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Publication numberUS7969297 B2
Publication typeGrant
Application numberUS 12/130,249
Publication dateJun 28, 2011
Filing dateMay 30, 2008
Priority dateMay 14, 2008
Also published asUS20090284366, WO2009139796A1
Publication number12130249, 130249, US 7969297 B2, US 7969297B2, US-B2-7969297, US7969297 B2, US7969297B2
InventorsJacobus C. Haartsen, William O. Camp, Jr., Phillip Marc Johnson, Norbert Donald Ingram
Original AssigneeSony Ericsson Mobile Communications Ab
Export CitationBiBTeX, EndNote, RefMan
External Links: USPTO, USPTO Assignment, Espacenet
System and method for determining positioning information via modulated light
US 7969297 B2
Abstract
Light sources are affixed at appropriate positions in a multilevel structure or in an obstructed environment. The light sources generate modulated light signals, such as controlled light-emitting diodes, which identify the positions of the light sources by their three-dimensional global positioning coordinates and/or equivalent representation that specifies their in situ locations in the environment. Mobile communication devices, upon receiving the light signals, can derive spatial positioning information and transmit such information to a remote location, such as an emergency response system.
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Claims(19)
1. A method comprising:
receiving, at a headset device associated with, and physically separate from a mobile station, a generated light signal from a light source location,
wherein the light source location comprises a light-emitting diode (LED) and wherein the generated light signal comprises light modulated to produce an on-off keyed coded signal;
transmitting information relating to the received light signal by the headset device to the mobile station, and
deriving, by a processor at the mobile station, spatial positioning information from the on-off keyed coded signal.
2. The method as recited in claim 1, wherein the generated light signal is received by the mobile station, and the method further comprises:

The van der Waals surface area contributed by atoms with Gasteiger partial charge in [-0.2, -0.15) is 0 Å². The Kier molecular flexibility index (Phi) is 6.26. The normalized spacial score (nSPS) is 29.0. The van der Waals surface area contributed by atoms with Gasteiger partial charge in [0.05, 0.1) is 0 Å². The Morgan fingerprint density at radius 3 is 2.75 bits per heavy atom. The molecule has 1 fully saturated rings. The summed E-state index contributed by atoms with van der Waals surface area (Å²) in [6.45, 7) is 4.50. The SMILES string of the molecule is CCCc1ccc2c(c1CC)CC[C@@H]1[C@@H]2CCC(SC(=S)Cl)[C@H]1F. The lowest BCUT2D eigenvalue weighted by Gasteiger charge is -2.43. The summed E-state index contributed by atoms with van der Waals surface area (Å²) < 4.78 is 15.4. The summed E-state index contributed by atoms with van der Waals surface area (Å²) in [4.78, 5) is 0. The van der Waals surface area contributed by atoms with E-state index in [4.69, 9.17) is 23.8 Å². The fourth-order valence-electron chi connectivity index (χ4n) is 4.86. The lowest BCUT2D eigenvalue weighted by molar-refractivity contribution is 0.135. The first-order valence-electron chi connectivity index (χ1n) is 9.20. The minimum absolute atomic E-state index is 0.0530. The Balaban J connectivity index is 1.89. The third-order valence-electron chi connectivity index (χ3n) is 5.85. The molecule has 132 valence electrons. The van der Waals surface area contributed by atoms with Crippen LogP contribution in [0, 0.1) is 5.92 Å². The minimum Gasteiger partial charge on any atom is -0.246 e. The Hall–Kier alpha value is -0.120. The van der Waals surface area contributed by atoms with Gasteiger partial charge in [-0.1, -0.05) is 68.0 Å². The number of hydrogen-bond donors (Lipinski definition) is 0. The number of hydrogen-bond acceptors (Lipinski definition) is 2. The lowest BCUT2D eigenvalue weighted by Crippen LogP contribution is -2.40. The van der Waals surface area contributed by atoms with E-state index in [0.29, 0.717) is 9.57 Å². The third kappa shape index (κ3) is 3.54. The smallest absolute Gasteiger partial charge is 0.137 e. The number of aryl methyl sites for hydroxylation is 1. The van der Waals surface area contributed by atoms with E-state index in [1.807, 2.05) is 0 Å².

outputting the spatial positioning information via a speaker associated with the mobile station.
3. The method as recited in claim 1, further comprising:
generating an emergency alert notification at a receiving station; and
transmitting the emergency alert notification with the derived spatial positioning information to an emergency response system.
4. The method as recited in claim 1, wherein the generated light signal is received by the mobile station in proximity to the light source location, and the spatial positioning information corresponds to three-dimensional global positioning coordinates of the light source location, including latitude, longitude, and altitude.
5. The method as recited in claim 4, wherein the on-off keyed coded signal comprises light modulated using a 7-bit coding scheme.
6. The method as recited in claim 1, wherein the light is modulated by applying a pulsed signal to the LED.
7. The method as recited in claim 5, wherein the light source location is fixedly stationed at a structure having a plurality of vertical levels, each level corresponding to an associated light source location, and the coded signal represents the level of the structure at which the generated light signal is produced, wherein the 7-bit coding scheme allows the on-off-keyed coded signal to support 128 vertical levels.
8. The method as recited in claim 7, further comprising:
illuminating with the light source an environment of the structure for general purpose lighting.
9. The method according to claim 1, wherein the generated light signal comprises visible light waves.